This week’s Off the Beaten Path starts out with something that answers a question about those extra holes on tennis shoes (it's actually an interesting idea) and ends with the viewing of “a masterpiece” ... at least to those who love old broadcasting, old technology and, especially, microphones.
How to Tie a Shoe
The extra holes at the top of a shoe ... and creating a better fit ...
We’ve all tied our shoes since an early age ... so you might think you already know how to do it ... but did you ever wonder about those extra holes near the top? They’re there for a reason. This might be something you didn’t know.
Very Early Late Night TV ...
There’s been Carson, Letterman, Leno, Kimmel, and so many late night talk show hosts, but did you ever wonder who may have started it all? “Broadway Open House” with Jerry Lester is sometimes credited with the start. Here’s a great old recording of the show (in its entirety). It’s actually a great show (though more sketch-like than most of the modern equivalents). Enjoy Jerry Lester on “Broadway Open House” from NBC.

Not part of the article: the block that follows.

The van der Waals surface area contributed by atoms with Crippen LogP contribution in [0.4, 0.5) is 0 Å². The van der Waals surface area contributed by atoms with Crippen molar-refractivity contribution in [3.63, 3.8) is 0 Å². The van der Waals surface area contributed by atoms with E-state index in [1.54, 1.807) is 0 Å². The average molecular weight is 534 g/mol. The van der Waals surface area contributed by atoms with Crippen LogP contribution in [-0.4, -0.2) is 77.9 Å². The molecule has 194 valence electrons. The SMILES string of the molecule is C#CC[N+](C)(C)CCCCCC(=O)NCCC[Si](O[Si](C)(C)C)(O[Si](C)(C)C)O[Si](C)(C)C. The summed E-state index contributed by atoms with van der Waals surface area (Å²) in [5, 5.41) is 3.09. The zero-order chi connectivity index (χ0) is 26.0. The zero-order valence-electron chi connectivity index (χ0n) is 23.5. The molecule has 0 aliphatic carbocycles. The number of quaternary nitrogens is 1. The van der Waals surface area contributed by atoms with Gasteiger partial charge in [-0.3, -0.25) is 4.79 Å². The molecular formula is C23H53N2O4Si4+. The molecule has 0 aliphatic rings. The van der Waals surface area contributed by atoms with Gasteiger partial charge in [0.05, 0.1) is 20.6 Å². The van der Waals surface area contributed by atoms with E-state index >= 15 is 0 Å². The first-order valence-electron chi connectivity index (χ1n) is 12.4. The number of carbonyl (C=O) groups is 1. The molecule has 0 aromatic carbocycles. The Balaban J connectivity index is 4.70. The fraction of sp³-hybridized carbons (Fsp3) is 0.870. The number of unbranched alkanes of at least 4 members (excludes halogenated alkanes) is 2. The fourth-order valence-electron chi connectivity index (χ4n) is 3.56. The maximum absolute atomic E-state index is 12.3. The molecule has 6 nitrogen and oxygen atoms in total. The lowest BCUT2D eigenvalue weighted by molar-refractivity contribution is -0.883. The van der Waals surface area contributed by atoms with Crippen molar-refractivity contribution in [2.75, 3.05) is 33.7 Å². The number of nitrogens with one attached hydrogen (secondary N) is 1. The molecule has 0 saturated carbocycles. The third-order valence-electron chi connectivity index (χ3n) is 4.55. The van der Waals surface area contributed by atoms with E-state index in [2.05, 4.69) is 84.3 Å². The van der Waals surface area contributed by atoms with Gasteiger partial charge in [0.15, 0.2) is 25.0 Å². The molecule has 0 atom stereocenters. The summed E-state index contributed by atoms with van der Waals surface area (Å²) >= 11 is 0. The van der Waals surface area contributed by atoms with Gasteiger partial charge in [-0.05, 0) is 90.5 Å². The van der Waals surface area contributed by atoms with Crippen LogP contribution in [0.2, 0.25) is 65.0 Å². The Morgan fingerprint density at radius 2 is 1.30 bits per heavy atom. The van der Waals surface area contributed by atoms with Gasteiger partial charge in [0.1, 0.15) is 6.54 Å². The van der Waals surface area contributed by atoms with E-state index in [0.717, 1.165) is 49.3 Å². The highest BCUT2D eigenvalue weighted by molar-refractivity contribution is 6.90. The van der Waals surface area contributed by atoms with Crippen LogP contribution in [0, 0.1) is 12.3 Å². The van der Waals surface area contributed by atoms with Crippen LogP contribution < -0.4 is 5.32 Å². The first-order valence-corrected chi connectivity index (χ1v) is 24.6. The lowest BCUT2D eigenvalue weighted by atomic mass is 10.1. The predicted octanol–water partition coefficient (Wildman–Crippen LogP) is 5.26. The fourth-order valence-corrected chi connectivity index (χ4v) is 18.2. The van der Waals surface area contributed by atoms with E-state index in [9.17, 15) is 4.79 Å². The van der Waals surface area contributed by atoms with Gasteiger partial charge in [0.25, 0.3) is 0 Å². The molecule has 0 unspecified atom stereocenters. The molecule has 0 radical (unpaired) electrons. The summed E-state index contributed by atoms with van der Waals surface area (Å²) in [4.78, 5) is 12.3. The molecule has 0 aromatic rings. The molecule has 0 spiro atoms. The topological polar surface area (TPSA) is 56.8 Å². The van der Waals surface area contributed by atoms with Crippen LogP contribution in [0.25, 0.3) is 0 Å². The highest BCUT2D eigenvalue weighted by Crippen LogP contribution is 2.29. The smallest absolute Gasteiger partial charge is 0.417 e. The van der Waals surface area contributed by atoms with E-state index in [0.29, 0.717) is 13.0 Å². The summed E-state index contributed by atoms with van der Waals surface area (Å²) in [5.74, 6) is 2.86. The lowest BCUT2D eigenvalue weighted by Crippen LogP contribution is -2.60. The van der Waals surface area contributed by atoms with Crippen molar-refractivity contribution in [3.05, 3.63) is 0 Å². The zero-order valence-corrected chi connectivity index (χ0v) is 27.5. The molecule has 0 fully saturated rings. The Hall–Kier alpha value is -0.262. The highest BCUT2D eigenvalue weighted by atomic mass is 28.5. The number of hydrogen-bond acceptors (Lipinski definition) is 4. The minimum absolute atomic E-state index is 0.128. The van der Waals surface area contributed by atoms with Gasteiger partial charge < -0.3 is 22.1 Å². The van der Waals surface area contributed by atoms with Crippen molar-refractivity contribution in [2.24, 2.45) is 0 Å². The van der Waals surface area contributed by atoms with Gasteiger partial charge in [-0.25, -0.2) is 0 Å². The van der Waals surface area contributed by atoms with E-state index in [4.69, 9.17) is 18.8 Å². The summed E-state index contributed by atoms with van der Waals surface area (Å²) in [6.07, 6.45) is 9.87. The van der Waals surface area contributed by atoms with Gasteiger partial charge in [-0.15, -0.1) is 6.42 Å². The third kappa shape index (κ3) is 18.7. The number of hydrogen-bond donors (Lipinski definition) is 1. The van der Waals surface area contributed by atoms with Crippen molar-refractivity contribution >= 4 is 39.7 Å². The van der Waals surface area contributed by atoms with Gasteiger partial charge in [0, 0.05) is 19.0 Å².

Music With a Theremin ...
Maybe you’ve heard of a “Theremin”? It’s an electronic device invented in 1920 where proximity to an antenna, rather than physical contact, produces varying audio frequencies. The inventor Léon Theremin based it on a proximity sensor. Here’s a modern equivalent for a touchscreen. Sadly, it doesn’t seem to work with the Firefox browser.
Need a Laugh?
Cleveland area TV, near my old hometown of Dover, Ohio, has a great history of late night comedy/bad old movie shows. Voice over artist and then local DJ Ernie Anderson, who later became the voice of ABC and “The L---o---v---e Boat” in the 1980s, was a late night creature feature host with the nom-de-fright of “Ghoulardi.” He was followed by the more comedic “Hoolihan & Big Chuck,” and now “Big Chuck & Little John.” This is nothing but a great little audio bit from that show ... a goofy laugh. If you produce audio bits for radio or have a radio show, you might want to “borrow” this great laugh.
And finally …
Maybe the best for last — repairing an RCA 77D ribbon microphone. I watched this amazing engineer/artisan restore the mic (via this YouTube video) with amazement. What an incredible craftman!
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